Nobody represents the American people

No matter which party runs Washington, only minor, marginal reforms ever take place

Published December 7, 2010 12:01PM (EST)

The disconnect between the actions of the government and public opinion is the central fact of American politics today. It doesn’t seem to matter whether liberal Democrats or conservative Republicans are in power. Only minor, marginal reforms ever take place. The basic outlines of American economic policy and foreign policy remain the same, even as Congress and the White House change hands. The changes promised by progressive Democrats and Tea Party Republicans are quickly discarded after the elections.

The changes that do take place are often the opposite of those that majorities of Americans want. Most Americans want Social Security to be strengthened and American manufacturing protected. But the conversation among elites inside the Beltway-New York bubble is about cutting Social Security and more one-sided "free trade" deals with mercantilist nations that, unlike the U.S., protect and promote their domestic industries.

Many Americans have come to the conclusion that nobody represents them in Washington anymore. They are right.

This situation is not the result of a sinister conspiracy by a single, unitary, all-powerful and diabolical elite. The origins of the disconnect are structural. The mass membership organizations that once represented ordinary Americans at the state and national level have been replaced by elite organizations that raise their money from a small number of billionaires rather than hundreds of thousands or millions of dues-paying members.

Compare the United States of 1950 with the United States of 2010. In 1950, many regular Americans belonged to the political parties, which were still federations of city, county and state parties. A third of the private sector workforce belonged to private sector unions, which were also organized as federations.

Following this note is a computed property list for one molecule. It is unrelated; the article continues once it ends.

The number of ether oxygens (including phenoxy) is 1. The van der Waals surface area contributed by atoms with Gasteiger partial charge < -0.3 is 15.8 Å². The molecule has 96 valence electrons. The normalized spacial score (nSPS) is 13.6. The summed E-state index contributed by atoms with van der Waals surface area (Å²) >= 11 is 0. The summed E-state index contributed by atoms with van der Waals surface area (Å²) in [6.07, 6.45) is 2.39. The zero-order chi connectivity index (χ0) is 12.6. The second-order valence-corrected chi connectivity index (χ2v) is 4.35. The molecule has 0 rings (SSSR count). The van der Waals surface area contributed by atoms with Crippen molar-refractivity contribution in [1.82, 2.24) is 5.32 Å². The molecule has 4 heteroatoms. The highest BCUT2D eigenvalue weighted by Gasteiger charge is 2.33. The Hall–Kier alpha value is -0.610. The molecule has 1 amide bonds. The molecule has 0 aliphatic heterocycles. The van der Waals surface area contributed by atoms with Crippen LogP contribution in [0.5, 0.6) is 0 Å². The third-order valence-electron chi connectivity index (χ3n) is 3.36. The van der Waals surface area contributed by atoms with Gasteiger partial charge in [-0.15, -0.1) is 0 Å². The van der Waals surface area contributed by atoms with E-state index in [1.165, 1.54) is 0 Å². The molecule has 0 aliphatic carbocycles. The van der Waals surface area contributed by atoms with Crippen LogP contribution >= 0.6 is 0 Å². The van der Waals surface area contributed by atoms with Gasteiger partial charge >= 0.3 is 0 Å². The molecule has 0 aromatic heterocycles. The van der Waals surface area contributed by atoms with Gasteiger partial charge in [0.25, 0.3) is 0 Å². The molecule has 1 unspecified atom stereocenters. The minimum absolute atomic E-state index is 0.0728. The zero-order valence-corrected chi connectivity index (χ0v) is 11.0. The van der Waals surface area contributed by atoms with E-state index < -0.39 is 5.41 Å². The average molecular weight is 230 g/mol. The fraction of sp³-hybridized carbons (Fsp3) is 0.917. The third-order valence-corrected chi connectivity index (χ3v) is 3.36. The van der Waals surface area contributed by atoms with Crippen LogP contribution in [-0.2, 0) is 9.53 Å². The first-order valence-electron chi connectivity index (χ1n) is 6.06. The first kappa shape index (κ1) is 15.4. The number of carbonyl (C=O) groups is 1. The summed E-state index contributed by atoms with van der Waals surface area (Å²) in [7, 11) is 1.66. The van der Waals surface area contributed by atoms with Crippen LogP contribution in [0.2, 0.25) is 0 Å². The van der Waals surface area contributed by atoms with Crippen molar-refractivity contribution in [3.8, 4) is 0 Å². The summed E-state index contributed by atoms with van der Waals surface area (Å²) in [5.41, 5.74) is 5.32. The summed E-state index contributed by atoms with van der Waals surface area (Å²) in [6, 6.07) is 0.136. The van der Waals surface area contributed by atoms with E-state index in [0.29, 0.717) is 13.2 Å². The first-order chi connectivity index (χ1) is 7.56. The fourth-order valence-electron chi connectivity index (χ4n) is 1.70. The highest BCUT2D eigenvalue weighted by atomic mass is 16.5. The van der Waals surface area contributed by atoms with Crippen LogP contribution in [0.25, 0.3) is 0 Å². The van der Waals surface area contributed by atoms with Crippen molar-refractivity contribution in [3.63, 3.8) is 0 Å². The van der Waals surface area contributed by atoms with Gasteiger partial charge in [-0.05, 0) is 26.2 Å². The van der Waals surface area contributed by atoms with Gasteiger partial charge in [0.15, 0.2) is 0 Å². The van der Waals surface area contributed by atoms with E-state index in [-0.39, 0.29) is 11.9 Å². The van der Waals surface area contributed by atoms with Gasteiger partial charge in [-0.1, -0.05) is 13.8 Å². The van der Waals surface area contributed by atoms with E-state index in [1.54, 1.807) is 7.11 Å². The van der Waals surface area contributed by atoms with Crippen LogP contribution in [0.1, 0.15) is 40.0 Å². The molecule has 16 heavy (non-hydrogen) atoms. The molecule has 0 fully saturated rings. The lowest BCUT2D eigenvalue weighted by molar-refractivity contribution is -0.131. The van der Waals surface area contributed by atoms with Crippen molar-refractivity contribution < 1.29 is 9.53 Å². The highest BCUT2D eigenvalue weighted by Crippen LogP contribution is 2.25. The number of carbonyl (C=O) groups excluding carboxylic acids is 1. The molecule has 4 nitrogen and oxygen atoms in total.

Mass membership organizations were important in the nonprofit sector as well. Local chapters of organizations like the United Way were part of state and national federations.

In the last half-century, as scholars like Robert Putnam have shown, these civic armies have more or less collapsed and have been replaced by small, elite organizations that specialize in raising money from a shrinking number of Americans who monopolize a growing share of the gains from national economic growth. This is as true on the political left as on the political right.

The national parties have long since ceased to be healthy mass membership federations. The national and state parties have been reduced to shells. Most Democratic and Republican politicians are independent entrepreneurs, raising as much money as they can on their own. Like the bank robber Willie Sutton, they go to where the money is. It is more efficient to get a few big checks from billionaires and industry lobbies than lots of little donations.

The parties don’t even bother to recruit non-plutocratic members anymore. I have been contacted by the Democratic Party precisely once in my life. Twenty years ago I received an invitation to buy a seat at a fundraiser for $1,500. Clearly the invitation was a mistake, and I have never received any direct mail or phone calls from the Democratic Party again. I have never received any solicitations from the Republican Party, either. Clearly I don’t make enough money to be of interest to the two parties.

The unions, like the parties, were once mass membership organizations that transmitted the demands of ordinary Americans upward to national elites. No longer. Government and business working together since Reagan have crushed organized labor in the U.S. Fewer than 10 percent of private-sector workers belong to unions. Most union members are public-sector employees, who make easy targets for the faux populists of the right.

Mass membership charities, too, seem to have gone the way of the dinosaurs. Do any children still collect money for UNICEF on Halloween? The siphoning of more and more national wealth to ever fewer people makes that kind of approach anachronistic. Why bother with a March of Dimes-style campaign, when you could get the same amount from one check by Bill Gates or Warren Buffett?